May 24, 2024 9:44 pm
Search
Close this search box.

Local News

USDA: Spring in PA is time to be on lookout for invasive pests

Asian longhorn beetle (iStock)

Danielle Smith, Public News Service

April has been “Invasive Plant Pest and Disease Awareness Month,” but the pests don’t know that. The U.S. Department of Agriculture says it’s the best time of year for Pennsylvanians to spot invasive species before they can do more damage.

Invasive pests cost the United States about $40 billion a year in damages to trees, plants and crops.

Kathryn Bronsky, national policy manager for USDA’s Animal and Plant Health Inspection Service said hungry pests include not only invasive insects but diseases they carry, which people can unknowingly spread.

“Some examples of what to be on the lookout for are Asian longhorn beetle and spongy moths, and other pests that harm trees and natural resources,” she said. “And fruit flies, citrus greening, spotted lanternfly and lots of others that can damage crops and agriculture here in the U.S.”

Bronsky said spotted lanternfly eggs have not hatched yet, so she urges people to be on the lookout for their egg masses, which resemble small mud smears. She recommends scraping them into plastic bags with sanitizer, or squashing them directly. Either approach will help diminish the invasive spotted lanternfly population.

Invasive pests attack different types of trees, Bronsky said. The tree of heaven is their preferred host, but a wide range of fruit, ornamental and woody trees also are at risk. Bronsky added that climate change and certain weather conditions can magnify the impact of invasive pests.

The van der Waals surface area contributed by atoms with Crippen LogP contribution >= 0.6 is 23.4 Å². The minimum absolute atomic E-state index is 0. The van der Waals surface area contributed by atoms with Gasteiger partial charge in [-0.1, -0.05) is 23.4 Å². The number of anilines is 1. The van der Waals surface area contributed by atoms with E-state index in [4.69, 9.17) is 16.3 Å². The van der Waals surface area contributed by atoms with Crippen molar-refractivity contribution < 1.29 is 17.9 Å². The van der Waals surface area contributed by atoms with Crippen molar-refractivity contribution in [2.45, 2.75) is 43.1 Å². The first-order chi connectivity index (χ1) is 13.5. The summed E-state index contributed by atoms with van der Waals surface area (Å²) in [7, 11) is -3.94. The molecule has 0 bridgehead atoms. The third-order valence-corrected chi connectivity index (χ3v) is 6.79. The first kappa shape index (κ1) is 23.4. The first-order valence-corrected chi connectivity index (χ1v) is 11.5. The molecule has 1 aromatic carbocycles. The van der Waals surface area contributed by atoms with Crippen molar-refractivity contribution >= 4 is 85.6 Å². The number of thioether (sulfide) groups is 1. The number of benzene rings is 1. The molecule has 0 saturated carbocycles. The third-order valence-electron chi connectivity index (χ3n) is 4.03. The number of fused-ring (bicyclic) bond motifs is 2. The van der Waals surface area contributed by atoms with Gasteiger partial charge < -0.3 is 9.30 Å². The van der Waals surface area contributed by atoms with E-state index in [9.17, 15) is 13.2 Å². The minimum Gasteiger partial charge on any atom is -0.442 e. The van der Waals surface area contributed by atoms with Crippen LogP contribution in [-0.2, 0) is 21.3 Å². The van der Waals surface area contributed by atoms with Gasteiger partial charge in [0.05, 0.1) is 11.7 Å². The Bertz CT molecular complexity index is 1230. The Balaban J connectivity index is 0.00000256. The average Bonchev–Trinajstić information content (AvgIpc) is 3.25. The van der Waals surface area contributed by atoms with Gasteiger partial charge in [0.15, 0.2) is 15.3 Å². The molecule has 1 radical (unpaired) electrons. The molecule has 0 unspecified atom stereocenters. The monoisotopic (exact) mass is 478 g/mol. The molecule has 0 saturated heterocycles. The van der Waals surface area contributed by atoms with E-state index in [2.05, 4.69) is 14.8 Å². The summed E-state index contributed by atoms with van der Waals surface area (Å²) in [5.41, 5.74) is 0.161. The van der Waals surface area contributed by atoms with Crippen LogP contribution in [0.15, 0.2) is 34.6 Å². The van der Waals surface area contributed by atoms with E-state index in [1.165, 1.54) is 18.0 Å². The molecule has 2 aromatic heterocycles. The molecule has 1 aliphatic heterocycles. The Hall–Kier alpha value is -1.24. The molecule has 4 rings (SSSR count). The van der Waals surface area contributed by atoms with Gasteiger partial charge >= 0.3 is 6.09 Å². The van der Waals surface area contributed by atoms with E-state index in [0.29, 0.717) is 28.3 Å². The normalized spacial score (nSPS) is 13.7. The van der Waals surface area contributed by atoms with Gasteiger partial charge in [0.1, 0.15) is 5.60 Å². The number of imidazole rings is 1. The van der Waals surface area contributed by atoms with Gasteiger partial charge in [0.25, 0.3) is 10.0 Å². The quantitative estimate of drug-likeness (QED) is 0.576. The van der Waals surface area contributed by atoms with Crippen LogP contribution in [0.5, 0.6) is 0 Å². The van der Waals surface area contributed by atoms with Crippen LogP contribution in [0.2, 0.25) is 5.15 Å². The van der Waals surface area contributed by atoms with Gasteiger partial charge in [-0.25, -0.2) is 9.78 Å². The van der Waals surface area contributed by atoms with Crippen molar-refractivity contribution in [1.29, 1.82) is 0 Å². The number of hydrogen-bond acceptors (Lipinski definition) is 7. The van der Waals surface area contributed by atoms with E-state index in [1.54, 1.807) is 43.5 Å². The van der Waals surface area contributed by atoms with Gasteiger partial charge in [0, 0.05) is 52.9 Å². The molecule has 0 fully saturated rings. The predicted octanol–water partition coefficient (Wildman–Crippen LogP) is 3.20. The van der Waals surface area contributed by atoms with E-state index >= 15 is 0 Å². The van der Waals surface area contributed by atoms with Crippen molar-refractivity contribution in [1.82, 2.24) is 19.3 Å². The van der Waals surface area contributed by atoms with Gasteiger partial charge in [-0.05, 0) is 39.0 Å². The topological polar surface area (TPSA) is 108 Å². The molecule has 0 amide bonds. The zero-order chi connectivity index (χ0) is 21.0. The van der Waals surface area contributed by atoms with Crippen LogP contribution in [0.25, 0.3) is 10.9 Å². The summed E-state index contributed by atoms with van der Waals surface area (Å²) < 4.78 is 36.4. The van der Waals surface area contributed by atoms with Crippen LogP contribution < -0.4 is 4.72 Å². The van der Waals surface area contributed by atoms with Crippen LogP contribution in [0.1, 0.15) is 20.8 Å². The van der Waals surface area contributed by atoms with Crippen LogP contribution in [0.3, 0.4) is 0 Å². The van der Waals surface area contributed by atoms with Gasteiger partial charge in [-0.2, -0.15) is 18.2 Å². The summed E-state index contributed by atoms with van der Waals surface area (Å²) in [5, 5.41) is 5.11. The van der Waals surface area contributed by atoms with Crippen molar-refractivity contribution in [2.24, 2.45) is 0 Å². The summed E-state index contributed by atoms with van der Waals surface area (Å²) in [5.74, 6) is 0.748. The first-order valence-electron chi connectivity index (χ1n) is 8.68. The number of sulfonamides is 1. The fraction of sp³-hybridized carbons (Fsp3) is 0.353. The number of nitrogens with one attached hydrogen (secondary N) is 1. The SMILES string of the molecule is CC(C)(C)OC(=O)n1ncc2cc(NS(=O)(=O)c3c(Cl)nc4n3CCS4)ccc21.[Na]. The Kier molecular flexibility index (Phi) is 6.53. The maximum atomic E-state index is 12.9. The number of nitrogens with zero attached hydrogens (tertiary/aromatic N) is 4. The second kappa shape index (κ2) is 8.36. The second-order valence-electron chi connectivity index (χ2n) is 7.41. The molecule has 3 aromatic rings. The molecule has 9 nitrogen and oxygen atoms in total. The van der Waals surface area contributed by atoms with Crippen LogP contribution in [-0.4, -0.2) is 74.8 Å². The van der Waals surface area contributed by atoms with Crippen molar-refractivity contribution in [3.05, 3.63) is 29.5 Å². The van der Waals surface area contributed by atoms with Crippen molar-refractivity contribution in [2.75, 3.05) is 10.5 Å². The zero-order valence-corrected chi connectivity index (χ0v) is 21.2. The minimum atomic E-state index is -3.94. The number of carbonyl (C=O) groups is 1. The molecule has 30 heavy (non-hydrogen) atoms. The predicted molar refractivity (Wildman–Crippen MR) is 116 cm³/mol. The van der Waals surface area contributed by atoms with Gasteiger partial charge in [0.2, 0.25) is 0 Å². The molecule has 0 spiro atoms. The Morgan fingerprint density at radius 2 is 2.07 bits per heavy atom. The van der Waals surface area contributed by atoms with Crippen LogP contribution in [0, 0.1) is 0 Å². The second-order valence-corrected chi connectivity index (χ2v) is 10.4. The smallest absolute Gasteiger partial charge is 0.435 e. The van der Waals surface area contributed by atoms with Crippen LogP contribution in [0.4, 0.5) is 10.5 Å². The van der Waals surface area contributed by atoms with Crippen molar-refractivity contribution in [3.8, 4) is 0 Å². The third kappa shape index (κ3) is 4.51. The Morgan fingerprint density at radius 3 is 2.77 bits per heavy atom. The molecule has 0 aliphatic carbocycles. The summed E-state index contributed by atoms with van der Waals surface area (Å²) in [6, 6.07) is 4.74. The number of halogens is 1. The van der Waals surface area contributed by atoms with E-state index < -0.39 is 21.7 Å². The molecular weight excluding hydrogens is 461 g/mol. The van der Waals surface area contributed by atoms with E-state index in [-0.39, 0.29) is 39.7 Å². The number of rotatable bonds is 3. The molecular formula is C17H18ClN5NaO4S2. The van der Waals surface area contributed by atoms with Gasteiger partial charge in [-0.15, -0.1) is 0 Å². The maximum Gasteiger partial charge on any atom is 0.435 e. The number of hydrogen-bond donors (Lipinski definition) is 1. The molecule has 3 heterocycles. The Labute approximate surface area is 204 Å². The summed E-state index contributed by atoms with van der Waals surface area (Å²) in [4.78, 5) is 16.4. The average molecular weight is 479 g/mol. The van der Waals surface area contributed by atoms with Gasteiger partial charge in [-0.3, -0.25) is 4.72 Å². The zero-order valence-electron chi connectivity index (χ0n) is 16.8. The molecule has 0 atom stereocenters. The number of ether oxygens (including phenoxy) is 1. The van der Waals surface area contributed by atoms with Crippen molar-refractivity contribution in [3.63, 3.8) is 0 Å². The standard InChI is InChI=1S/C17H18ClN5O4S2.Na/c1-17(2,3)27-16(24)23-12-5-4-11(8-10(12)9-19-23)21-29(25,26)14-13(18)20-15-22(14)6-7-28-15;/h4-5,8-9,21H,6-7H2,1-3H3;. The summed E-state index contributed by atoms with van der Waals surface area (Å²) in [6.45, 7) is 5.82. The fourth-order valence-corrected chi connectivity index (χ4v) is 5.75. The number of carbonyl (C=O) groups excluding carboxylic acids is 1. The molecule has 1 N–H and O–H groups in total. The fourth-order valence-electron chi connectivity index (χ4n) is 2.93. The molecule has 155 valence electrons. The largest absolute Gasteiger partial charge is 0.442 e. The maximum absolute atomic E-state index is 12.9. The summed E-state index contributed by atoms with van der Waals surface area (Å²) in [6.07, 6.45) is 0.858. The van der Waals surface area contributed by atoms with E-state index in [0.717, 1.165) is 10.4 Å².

“We know climate change can increase the level of plant pest infestation and disease infection,” she said. “It also allows these pests to produce more generations each year, and extends the suitable habitat for these plant pests so they can spread to new areas that we didn’t know they could previously exist.”

She added that it’s important to note that such items as firewood can carry pests, from spotted lanternflies to spongy moths, that can then be spread through the movement of firewood. She suggests people avoid this by purchasing only heat-treated certified firewood.

People can report sightings to the USDA online at hungrypests.com.

This article originally appeared on Public News Service and is republished here under a Creative Commons license.